Goodbye Old Girl
When you bring a puppy into your home, you know that dogs don't live as long as humans. Somewhere in the back of your mind, you know that one day you'll have to face losing that puppy.
But you don't have to think about that yet. That's a long way away. Right now she's just a cute little puppy, with soft little puppy fur and sharp little puppy teeth. She'll make a good companion for your little diaper wearing, pappy sucking baby.
Time goes by. The boy grows up. The puppy becomes a dog.
She's a part of the family. She's always there for you.
Camping in the living room, with her own backpack.
The first day of school.
The first day of Cub Scouts.
And Little League.
The first day of the last year of junior high.
She's there to comfort when you're sick,
or any time a sleeping boy just needs a little extra security.
It seems you barely turn around and before you know it, that diaper wearing baby is in high school and your dog is no longer that bouncing little puppy she once was. You know she's getting older, but you try not to think about it.
Then one day it hits you. She can't see. She can't hear. The black patch on her eye that you nearly named her for has faded to almost completely white. She has trouble getting up and down the front steps. That's when you realize, your dog is old.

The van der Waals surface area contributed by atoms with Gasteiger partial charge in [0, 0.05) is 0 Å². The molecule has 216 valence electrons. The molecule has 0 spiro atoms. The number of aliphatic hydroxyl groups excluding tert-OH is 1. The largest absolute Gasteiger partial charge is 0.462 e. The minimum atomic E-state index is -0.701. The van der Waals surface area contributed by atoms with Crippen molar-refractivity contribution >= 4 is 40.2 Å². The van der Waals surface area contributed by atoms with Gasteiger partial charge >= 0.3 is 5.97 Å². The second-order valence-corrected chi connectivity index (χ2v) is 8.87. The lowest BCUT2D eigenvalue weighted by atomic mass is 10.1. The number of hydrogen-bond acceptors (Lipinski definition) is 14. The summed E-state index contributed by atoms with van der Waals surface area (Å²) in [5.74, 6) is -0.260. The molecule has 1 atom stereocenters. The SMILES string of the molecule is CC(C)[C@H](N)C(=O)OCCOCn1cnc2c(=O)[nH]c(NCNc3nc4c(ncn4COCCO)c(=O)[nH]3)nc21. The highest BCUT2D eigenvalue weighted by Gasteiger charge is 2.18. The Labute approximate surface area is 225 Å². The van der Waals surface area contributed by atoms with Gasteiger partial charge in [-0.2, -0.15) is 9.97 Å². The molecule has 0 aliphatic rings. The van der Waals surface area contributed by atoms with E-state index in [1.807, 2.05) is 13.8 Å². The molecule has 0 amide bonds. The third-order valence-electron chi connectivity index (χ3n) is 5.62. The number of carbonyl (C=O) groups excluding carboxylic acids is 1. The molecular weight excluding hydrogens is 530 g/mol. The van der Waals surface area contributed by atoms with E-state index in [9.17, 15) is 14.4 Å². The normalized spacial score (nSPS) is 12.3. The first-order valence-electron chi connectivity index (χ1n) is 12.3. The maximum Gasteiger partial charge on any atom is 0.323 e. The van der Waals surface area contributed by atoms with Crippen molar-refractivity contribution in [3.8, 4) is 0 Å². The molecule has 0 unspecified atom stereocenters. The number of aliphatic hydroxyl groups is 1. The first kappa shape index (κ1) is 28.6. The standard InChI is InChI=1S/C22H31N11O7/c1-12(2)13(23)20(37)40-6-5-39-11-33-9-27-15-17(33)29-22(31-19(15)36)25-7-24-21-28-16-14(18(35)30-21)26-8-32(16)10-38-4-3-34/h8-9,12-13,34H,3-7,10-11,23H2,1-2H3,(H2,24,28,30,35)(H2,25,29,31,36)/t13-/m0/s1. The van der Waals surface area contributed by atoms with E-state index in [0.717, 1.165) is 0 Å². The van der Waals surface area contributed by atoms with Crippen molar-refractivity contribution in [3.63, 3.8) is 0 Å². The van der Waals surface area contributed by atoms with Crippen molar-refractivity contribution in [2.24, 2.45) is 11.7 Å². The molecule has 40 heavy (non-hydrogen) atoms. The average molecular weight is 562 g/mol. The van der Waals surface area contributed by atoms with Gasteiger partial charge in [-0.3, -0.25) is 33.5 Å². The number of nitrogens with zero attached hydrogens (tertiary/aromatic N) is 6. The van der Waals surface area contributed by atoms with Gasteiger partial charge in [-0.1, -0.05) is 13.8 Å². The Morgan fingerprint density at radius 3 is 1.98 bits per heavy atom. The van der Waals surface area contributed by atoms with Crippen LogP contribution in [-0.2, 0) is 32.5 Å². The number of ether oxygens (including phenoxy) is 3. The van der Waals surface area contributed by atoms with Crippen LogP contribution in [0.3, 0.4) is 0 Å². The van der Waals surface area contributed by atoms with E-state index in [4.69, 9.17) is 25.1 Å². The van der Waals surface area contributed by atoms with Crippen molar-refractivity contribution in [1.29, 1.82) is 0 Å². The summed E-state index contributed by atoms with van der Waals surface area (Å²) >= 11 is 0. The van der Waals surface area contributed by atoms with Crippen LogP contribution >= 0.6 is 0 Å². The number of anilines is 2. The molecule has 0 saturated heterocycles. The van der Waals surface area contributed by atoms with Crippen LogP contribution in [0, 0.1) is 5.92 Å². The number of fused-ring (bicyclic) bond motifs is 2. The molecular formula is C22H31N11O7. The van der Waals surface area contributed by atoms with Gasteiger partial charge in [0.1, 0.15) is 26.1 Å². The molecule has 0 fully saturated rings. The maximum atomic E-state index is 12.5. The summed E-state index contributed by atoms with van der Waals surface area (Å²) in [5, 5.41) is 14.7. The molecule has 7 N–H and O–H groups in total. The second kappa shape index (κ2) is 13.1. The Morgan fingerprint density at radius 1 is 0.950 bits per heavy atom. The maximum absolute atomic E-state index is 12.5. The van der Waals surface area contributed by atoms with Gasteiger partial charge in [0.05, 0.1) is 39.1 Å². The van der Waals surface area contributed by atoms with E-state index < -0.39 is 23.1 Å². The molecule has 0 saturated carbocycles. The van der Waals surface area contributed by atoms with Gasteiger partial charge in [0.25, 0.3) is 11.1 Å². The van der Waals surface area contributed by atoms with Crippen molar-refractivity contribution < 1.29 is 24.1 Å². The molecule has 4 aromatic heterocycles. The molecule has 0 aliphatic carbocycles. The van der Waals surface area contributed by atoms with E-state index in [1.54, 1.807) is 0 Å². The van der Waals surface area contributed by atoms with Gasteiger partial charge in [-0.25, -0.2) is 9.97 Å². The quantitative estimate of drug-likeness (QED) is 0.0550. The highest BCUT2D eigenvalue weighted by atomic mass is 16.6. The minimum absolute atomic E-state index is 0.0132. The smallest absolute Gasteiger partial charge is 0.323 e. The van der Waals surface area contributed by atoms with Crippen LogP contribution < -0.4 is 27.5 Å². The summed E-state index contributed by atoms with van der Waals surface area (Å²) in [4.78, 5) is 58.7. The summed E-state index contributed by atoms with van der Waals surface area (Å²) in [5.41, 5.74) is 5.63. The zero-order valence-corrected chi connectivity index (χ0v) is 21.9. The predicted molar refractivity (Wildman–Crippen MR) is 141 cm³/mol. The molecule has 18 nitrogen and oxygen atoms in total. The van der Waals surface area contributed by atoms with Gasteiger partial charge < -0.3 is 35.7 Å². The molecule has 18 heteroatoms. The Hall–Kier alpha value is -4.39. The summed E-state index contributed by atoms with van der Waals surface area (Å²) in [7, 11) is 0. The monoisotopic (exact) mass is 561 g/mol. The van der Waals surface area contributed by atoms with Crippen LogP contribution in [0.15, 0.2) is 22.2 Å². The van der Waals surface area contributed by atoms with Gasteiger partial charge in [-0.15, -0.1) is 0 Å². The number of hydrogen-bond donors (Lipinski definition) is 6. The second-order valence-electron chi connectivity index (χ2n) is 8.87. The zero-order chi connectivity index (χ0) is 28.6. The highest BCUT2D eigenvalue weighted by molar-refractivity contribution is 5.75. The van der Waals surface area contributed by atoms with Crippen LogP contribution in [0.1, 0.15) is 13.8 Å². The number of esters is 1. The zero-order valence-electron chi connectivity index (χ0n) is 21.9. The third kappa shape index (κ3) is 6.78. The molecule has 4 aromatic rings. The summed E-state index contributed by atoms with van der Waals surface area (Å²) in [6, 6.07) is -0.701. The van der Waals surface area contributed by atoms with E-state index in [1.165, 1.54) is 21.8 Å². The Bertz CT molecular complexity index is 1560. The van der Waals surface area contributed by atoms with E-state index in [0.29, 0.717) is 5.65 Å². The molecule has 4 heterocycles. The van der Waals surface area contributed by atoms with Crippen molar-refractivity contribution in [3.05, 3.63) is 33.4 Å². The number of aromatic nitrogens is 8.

That long way away suddenly got a whole lot closer.
You know that the decision is coming, but still you try to put it off. She may be ready, but you aren't. You do what you can to keep her happy and healthy, but time still stalks the old girl.
Then one day, you wake up and you know.
It may be that look of patient suffering in your dog's eyes.
It may be the sounds of pain she makes when she lays down,
or the scream when you try to help her up the steps.
Whatever the reason, you know.
An agonizing trip to the animal clinic. A shaking hand signs the paper. The doctor that gave her her first puppy shots now gives her one last injection. And she drifts away, peacefully and without pain. She's gone.
An "I'm so sorry" and a hug in the parking lot from the vet, and you take your faithful companion home for the last time. You ask your boy if he wants to pick out a spot for her, and he says, "I want to do this myself". And your boy --no this man your pappy sucking boy has somehow become-- buries his dog out by the back fence, near the cow pasture she loved so much.
A bouquet of plastic flowers.
A too quiet house. A big, gaping hole in your heart.
And it's over.
Goodbye old girl. You really were the best dog ever.
Epilogue: October 3, 2009
When you bring a puppy into your home, you know that dogs don't live as long as humans.
Somewhere in the back of your mind, you know that one day you'll have to face losing that puppy.
But you don't have to think about that yet. That's a long way away.
Right now, he's just a cute little puppy with soft little puppy fur, and sharp little puppy teeth.
He'll make a good companion for your guitar playing, soon to be driving, teenage son.